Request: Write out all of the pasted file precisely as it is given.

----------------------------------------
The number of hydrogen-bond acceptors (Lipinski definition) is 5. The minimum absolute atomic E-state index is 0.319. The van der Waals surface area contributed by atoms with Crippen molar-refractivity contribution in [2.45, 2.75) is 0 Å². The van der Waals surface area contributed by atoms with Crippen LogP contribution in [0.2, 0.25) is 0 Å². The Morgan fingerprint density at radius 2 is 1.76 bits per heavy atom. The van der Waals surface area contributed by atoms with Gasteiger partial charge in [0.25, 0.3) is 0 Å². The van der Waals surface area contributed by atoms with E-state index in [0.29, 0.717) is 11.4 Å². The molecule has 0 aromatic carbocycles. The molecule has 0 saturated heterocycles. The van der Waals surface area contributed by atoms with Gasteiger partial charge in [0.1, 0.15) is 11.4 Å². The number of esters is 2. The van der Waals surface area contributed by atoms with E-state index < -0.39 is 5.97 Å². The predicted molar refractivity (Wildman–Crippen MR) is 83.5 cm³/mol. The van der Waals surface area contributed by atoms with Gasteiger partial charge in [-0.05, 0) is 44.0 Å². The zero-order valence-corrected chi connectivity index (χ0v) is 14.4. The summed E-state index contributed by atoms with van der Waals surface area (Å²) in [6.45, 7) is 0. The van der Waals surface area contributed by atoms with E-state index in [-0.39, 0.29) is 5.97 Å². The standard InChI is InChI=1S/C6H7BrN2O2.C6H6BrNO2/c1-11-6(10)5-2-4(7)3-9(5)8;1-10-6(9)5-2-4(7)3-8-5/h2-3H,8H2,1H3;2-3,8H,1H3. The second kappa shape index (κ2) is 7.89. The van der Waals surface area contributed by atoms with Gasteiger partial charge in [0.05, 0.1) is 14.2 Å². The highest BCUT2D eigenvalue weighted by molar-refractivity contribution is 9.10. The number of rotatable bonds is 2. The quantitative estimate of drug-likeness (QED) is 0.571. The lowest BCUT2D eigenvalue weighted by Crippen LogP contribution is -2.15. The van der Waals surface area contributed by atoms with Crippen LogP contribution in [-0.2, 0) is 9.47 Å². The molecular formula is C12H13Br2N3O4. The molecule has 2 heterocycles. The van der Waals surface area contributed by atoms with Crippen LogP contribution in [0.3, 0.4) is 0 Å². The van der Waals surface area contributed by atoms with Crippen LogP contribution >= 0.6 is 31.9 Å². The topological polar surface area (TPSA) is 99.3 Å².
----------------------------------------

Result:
The number of hydrogen-bond acceptors (Lipinski definition) is 5. The minimum absolute atomic E-state index is 0.319. The van der Waals surface area contributed by atoms with Crippen molar-refractivity contribution in [2.45, 2.75) is 0 Å². The van der Waals surface area contributed by atoms with Crippen LogP contribution in [0.2, 0.25) is 0 Å². The Morgan fingerprint density at radius 2 is 1.76 bits per heavy atom. The van der Waals surface area contributed by atoms with Gasteiger partial charge in [0.25, 0.3) is 0 Å². The van der Waals surface area contributed by atoms with E-state index in [0.29, 0.717) is 11.4 Å². The molecule has 0 aromatic carbocycles. The molecule has 0 saturated heterocycles. The van der Waals surface area contributed by atoms with Gasteiger partial charge in [0.1, 0.15) is 11.4 Å². The number of esters is 2. The van der Waals surface area contributed by atoms with E-state index < -0.39 is 5.97 Å². The predicted molar refractivity (Wildman–Crippen MR) is 83.5 cm³/mol. The van der Waals surface area contributed by atoms with Gasteiger partial charge in [-0.05, 0) is 44.0 Å². The zero-order valence-corrected chi connectivity index (χ0v) is 14.4. The summed E-state index contributed by atoms with van der Waals surface area (Å²) in [6.45, 7) is 0. The van der Waals surface area contributed by atoms with E-state index in [-0.39, 0.29) is 5.97 Å². The standard InChI is InChI=1S/C6H7BrN2O2.C6H6BrNO2/c1-11-6(10)5-2-4(7)3-9(5)8;1-10-6(9)5-2-4(7)3-8-5/h2-3H,8H2,1H3;2-3,8H,1H3. The second kappa shape index (κ2) is 7.89. The van der Waals surface area contributed by atoms with Gasteiger partial charge in [0.05, 0.1) is 14.2 Å². The highest BCUT2D eigenvalue weighted by molar-refractivity contribution is 9.10. The number of rotatable bonds is 2. The quantitative estimate of drug-likeness (QED) is 0.571. The lowest BCUT2D eigenvalue weighted by Crippen LogP contribution is -2.15. The van der Waals surface area contributed by atoms with Crippen LogP contribution in [-0.2, 0) is 9.47 Å². The molecular formula is C12H13Br2N3O4. The molecule has 2 heterocycles. The van der Waals surface area contributed by atoms with Crippen LogP contribution in [0.3, 0.4) is 0 Å². The van der Waals surface area contributed by atoms with Crippen LogP contribution >= 0.6 is 31.9 Å². The topological polar surface area (TPSA) is 99.3 Å².